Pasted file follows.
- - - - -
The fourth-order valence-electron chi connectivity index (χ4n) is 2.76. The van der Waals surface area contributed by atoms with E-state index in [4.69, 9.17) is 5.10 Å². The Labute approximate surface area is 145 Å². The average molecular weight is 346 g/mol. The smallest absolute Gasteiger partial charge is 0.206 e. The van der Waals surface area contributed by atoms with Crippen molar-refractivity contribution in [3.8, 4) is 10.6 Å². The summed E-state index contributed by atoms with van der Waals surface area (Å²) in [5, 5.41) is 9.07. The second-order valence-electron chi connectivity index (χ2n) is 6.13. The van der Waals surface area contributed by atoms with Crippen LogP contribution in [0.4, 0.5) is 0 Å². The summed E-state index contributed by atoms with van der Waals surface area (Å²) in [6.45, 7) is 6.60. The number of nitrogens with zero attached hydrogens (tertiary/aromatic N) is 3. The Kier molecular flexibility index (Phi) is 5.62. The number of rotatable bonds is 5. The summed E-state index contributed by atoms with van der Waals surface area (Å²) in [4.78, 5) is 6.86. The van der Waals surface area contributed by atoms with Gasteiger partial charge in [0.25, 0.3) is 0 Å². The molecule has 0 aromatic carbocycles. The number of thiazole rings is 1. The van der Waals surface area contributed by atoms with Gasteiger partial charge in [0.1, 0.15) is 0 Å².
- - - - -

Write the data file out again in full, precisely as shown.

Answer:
The fourth-order valence-electron chi connectivity index (χ4n) is 2.76. The van der Waals surface area contributed by atoms with E-state index in [4.69, 9.17) is 5.10 Å². The Labute approximate surface area is 145 Å². The average molecular weight is 346 g/mol. The smallest absolute Gasteiger partial charge is 0.206 e. The van der Waals surface area contributed by atoms with Crippen molar-refractivity contribution in [3.8, 4) is 10.6 Å². The summed E-state index contributed by atoms with van der Waals surface area (Å²) in [5, 5.41) is 9.07. The second-order valence-electron chi connectivity index (χ2n) is 6.13. The van der Waals surface area contributed by atoms with Crippen LogP contribution in [0.4, 0.5) is 0 Å². The summed E-state index contributed by atoms with van der Waals surface area (Å²) in [6.45, 7) is 6.60. The number of nitrogens with zero attached hydrogens (tertiary/aromatic N) is 3. The Kier molecular flexibility index (Phi) is 5.62. The number of rotatable bonds is 5. The summed E-state index contributed by atoms with van der Waals surface area (Å²) in [4.78, 5) is 6.86. The van der Waals surface area contributed by atoms with Gasteiger partial charge in [0.25, 0.3) is 0 Å². The molecule has 0 aromatic carbocycles. The number of thiazole rings is 1. The van der Waals surface area contributed by atoms with Gasteiger partial charge in [0.1, 0.15) is 0 Å².